If you are targeting end-users rather than B2B then it is still a useful exercise to do but just identify the industry of your business, not your customers.
Personas are about the individuals who will play a role in using, specifying, buying of your product or service
Firstly identify who will be
The End-user – the role or individual that will ultimately use it
The Specifier – the person who specifies what is to be bought
The Decision-maker – the ultimate authorizer who will sign off the purchase
The Purchaser – who will actually buy the product
Each one of these roles will have a stake and differing drivers, they may well be the same individual or multiple individuals depending on what your product is. Consider the 2 examples below
A child’s bike
End-user is a child, a boy or girl of a particular age
Specifier possibly the child but could also be the mum or dad
Decision Maker, in my family that would be my wife, the mum but could equally the dad.
Purchaser, maybe the mum or dad but it could also be a grandparent, family member or friend.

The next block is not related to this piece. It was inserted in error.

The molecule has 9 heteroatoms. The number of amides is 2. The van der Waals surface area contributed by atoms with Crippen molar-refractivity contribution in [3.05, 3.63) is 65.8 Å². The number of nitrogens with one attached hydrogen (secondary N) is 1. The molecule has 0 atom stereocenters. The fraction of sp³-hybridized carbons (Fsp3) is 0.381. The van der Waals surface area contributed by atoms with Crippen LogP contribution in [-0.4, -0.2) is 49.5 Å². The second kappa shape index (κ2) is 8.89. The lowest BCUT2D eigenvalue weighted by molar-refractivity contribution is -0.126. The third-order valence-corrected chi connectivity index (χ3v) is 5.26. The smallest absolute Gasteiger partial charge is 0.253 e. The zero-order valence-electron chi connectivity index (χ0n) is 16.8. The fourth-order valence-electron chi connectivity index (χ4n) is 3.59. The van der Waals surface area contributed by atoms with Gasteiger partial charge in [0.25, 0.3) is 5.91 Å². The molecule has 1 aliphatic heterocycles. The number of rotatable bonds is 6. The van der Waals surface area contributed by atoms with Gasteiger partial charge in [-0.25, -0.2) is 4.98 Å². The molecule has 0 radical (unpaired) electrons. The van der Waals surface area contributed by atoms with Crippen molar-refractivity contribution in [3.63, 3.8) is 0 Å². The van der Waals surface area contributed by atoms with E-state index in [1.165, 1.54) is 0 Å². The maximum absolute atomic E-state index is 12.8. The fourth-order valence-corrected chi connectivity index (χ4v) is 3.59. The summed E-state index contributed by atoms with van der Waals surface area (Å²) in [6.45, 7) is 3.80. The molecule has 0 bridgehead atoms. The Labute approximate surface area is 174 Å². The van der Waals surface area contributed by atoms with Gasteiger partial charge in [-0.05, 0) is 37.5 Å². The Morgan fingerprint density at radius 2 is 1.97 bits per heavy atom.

A CRM System
End-User would be sales and marketing teams
Specifier would be CRM manager, IT teams, end-users, management, etc
Decision-maker could be the IT executive, CEO, or senior management
The purchaser could be in the procurement or buying team
Market size, market size is the overall value of the market, there are many resources out there to understand a market size google being the first place to look or you could invest in more accurate answers with analysis companies but I recommend getting an estimation first. This figure will then be refined in potential size & value to establish an addressable market for your product.